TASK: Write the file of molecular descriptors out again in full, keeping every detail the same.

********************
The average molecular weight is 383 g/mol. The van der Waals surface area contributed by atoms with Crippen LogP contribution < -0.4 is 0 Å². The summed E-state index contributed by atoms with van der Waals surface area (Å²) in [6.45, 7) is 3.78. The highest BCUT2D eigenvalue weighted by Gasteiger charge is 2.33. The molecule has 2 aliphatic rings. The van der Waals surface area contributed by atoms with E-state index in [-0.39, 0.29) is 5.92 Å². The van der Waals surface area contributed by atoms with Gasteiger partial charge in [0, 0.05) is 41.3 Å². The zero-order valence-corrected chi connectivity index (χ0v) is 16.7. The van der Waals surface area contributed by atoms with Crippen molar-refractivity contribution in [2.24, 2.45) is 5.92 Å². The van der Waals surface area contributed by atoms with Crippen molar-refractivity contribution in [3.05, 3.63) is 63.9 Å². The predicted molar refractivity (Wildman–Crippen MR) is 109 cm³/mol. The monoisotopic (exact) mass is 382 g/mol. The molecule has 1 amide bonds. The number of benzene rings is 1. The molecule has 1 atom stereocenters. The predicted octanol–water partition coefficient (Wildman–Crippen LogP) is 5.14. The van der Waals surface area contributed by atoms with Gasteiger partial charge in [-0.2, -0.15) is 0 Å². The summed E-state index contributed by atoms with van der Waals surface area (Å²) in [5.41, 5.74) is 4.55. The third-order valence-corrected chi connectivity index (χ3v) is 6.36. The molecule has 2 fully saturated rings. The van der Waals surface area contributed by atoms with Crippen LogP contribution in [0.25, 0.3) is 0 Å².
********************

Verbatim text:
The average molecular weight is 383 g/mol. The van der Waals surface area contributed by atoms with Crippen LogP contribution < -0.4 is 0 Å². The summed E-state index contributed by atoms with van der Waals surface area (Å²) in [6.45, 7) is 3.78. The highest BCUT2D eigenvalue weighted by Gasteiger charge is 2.33. The molecule has 2 aliphatic rings. The van der Waals surface area contributed by atoms with E-state index in [-0.39, 0.29) is 5.92 Å². The van der Waals surface area contributed by atoms with Gasteiger partial charge in [0, 0.05) is 41.3 Å². The zero-order valence-corrected chi connectivity index (χ0v) is 16.7. The van der Waals surface area contributed by atoms with Crippen molar-refractivity contribution in [2.24, 2.45) is 5.92 Å². The van der Waals surface area contributed by atoms with Crippen molar-refractivity contribution in [3.05, 3.63) is 63.9 Å². The predicted molar refractivity (Wildman–Crippen MR) is 109 cm³/mol. The monoisotopic (exact) mass is 382 g/mol. The molecule has 1 amide bonds. The number of benzene rings is 1. The molecule has 1 atom stereocenters. The predicted octanol–water partition coefficient (Wildman–Crippen LogP) is 5.14. The van der Waals surface area contributed by atoms with Gasteiger partial charge in [-0.2, -0.15) is 0 Å². The summed E-state index contributed by atoms with van der Waals surface area (Å²) in [5.41, 5.74) is 4.55. The third-order valence-corrected chi connectivity index (χ3v) is 6.36. The molecule has 2 fully saturated rings. The van der Waals surface area contributed by atoms with Crippen LogP contribution in [0.25, 0.3) is 0 Å².